But all this, everything I’d anticipated, the story I’d imagined for myself as long as I could remember, was washed away in an instant by a pair of eyes that burned a hole straight through to my soul with their promise of passion and a set of hands whose confident touch on the small of my back conveyed a heady mixture of adoration and protection–in short, the Holy Grail: true love.

In retrospect, it all sounds crazy, and, decades later, I know that it most definitely was. After all these years, I’ve come to understand the true insanity of my capricious actions, to recognize just how astonishing it was to ditch the path I’d never ever thought to question, the one for which I was so clearly destined, and embrace one completely unknown halfway across the world. But back then, when it all began, I fell so hard and so completely, that stepping off track was as natural as opening my eyes. I embraced the fairytale love I’d discovered whole-hog with nary a glance behind.

I met my husband in a fluky manner, complete happenstance. I was in my late twenties, working on my doctoral degree in New York, continuing along an expected trajectory, when BOOM! Enter, stage right. There he was. My memory of those first few weeks, the blossoming of a love similar to those described in the Harlequin romances I’d devoured as a pre-teen, is primarily visual: a tapestry of reds, purples and blues. The wine, the flora of Southern France and those ‘bluer than blue’ eyes run together to form an inkblot of dazzling beauty still vivid in my mind today.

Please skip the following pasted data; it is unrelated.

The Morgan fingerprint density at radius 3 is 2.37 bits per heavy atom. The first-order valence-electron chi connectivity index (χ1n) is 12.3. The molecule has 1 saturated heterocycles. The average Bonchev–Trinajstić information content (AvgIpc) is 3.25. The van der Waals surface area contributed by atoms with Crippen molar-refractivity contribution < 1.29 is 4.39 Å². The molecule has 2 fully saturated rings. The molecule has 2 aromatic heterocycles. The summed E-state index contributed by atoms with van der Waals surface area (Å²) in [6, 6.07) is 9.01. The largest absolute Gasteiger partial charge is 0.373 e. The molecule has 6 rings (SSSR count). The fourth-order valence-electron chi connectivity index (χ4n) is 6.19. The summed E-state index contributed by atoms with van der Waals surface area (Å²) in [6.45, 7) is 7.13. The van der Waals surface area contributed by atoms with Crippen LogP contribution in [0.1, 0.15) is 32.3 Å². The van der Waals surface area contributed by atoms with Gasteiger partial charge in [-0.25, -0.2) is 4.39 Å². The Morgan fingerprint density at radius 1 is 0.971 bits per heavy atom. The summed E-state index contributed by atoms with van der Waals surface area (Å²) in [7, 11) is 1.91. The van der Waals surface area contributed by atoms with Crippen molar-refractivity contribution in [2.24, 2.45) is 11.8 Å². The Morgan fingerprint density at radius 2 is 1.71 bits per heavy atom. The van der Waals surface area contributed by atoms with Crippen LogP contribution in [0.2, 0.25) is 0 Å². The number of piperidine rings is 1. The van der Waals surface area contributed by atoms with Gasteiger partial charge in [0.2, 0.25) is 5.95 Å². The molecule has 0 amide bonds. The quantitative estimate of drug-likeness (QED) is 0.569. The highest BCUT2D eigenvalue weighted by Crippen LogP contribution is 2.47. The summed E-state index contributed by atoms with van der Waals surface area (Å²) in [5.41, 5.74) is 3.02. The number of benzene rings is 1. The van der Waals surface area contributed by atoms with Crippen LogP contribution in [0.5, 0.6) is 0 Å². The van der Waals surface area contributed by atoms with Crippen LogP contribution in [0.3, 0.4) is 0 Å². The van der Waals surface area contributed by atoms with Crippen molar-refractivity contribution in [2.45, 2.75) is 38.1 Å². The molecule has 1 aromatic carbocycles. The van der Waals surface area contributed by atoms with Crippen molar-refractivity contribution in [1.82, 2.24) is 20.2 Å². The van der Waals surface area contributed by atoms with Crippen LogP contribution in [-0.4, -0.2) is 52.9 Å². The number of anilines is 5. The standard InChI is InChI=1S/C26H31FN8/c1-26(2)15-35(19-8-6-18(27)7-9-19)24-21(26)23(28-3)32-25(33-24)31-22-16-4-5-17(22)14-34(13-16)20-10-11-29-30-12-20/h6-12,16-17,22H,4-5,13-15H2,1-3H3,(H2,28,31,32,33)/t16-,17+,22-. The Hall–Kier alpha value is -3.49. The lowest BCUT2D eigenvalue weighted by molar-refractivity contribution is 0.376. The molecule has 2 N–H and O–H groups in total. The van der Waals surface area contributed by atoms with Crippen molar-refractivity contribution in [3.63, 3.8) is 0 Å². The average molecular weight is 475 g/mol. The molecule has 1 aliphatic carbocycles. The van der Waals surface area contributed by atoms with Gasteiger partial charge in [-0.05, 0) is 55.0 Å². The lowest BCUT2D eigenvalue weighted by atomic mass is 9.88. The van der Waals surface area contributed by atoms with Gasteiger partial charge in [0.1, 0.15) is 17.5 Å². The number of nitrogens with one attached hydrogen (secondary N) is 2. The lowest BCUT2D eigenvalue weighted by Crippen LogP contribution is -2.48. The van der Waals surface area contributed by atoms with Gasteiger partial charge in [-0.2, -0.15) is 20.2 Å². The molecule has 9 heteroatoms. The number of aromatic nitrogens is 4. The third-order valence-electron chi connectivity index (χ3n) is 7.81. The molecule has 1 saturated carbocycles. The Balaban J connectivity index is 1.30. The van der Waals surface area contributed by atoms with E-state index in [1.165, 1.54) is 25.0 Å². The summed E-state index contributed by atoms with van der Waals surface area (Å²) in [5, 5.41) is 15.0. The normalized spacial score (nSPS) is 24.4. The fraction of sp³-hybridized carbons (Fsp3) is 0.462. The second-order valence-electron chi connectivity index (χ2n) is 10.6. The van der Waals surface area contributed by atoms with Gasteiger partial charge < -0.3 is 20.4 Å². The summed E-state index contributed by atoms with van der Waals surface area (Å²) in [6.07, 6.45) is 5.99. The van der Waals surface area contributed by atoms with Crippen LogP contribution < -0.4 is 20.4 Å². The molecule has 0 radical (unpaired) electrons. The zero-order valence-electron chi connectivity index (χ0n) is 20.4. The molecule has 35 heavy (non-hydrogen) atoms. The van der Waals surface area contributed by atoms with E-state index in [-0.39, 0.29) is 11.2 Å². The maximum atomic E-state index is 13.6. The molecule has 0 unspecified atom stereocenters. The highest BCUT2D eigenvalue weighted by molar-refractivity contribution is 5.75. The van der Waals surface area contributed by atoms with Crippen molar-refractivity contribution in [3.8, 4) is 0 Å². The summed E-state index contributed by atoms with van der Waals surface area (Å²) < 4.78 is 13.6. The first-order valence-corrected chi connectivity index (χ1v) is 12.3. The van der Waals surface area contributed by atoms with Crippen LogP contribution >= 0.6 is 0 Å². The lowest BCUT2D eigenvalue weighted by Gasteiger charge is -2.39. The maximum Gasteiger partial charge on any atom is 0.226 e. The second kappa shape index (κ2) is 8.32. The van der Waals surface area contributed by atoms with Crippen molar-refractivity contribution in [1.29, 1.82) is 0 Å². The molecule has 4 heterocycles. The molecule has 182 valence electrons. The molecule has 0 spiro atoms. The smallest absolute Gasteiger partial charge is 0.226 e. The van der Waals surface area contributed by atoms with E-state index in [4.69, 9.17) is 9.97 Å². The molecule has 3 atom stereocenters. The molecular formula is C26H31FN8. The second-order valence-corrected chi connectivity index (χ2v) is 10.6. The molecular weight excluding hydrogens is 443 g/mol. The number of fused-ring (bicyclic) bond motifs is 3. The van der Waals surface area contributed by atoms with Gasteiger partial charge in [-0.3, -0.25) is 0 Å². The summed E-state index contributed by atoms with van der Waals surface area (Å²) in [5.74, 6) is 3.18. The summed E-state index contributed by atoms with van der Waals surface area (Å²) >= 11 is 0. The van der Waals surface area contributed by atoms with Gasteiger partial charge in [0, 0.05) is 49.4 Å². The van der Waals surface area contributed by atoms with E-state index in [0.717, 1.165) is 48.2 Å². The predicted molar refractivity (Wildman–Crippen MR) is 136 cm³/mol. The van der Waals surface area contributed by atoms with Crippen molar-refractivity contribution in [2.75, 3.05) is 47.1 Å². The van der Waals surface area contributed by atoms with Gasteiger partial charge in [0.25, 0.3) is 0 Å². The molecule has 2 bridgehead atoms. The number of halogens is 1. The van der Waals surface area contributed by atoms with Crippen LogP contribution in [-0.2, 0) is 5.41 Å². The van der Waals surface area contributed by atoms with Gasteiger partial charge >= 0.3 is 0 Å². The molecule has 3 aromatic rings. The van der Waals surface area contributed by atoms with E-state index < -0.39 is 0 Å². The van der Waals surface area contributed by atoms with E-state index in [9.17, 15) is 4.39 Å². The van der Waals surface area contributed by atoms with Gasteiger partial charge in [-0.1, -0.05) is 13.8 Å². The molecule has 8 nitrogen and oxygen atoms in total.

Of course, by the end of that summer, that passionate palette, so redolent of our first blush, had completely shifted. No, not to those sandy hues which characterize my current life–not yet, at least–but instead, to one indicative of transition, or better described, transportation, as our whirlwind romance segued into real life. The shift was smooth, arriving without fanfare, one reality simply replaced another. In our Act Two, that first visceral palette was exchanged with one more monochromatic: a series of steely grays, metallic blacks and whites characterizing the shells of the aircraft that carried us back and forth across the Atlantic, the ink of a Mont Blanc pen that spread across an endless sea of crisp white pages in looping cursive, describing our storybook love, white crockery piled high with the glistening shells of mussels shared at tiny bistros tucked away behind the Grand Place in Brussels or along the Rue Mouffetard in Paris. But this sober palette, so suited to the negotiation of our distinct personalities, cultural differences and national alliances, did not portend any accounting of the difficulties we truly faced. Such an assessment was thwarted both by the disorientation incumbent to intercontinental travel and the overwhelming propulsion of the tide, set in motion by the intensity of our beginning.